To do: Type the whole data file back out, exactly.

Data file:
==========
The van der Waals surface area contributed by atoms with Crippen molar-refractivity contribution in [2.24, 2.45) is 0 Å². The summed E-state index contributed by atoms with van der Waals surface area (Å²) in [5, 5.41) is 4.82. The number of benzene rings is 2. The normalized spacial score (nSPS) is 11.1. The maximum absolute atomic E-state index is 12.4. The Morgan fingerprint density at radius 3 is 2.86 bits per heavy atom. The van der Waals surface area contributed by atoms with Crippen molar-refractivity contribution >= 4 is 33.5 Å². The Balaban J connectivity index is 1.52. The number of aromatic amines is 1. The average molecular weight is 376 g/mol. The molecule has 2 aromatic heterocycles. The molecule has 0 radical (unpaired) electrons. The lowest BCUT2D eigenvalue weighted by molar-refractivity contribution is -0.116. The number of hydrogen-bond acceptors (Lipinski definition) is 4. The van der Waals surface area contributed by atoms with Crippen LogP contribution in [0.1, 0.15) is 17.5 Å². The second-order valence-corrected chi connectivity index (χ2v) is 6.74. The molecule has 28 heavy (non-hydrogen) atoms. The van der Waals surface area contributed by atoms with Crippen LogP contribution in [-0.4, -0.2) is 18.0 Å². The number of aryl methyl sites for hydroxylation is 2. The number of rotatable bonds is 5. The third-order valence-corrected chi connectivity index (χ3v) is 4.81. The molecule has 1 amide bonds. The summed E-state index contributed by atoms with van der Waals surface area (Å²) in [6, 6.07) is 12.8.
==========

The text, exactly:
The van der Waals surface area contributed by atoms with Crippen molar-refractivity contribution in [2.24, 2.45) is 0 Å². The summed E-state index contributed by atoms with van der Waals surface area (Å²) in [5, 5.41) is 4.82. The number of benzene rings is 2. The normalized spacial score (nSPS) is 11.1. The maximum absolute atomic E-state index is 12.4. The Morgan fingerprint density at radius 3 is 2.86 bits per heavy atom. The van der Waals surface area contributed by atoms with Crippen molar-refractivity contribution >= 4 is 33.5 Å². The Balaban J connectivity index is 1.52. The number of aromatic amines is 1. The average molecular weight is 376 g/mol. The molecule has 2 aromatic heterocycles. The molecule has 0 radical (unpaired) electrons. The lowest BCUT2D eigenvalue weighted by molar-refractivity contribution is -0.116. The number of hydrogen-bond acceptors (Lipinski definition) is 4. The van der Waals surface area contributed by atoms with Crippen LogP contribution in [0.1, 0.15) is 17.5 Å². The second-order valence-corrected chi connectivity index (χ2v) is 6.74. The molecule has 28 heavy (non-hydrogen) atoms. The van der Waals surface area contributed by atoms with Crippen LogP contribution in [-0.4, -0.2) is 18.0 Å². The number of aryl methyl sites for hydroxylation is 2. The number of rotatable bonds is 5. The third-order valence-corrected chi connectivity index (χ3v) is 4.81. The molecule has 1 amide bonds. The summed E-state index contributed by atoms with van der Waals surface area (Å²) in [6, 6.07) is 12.8.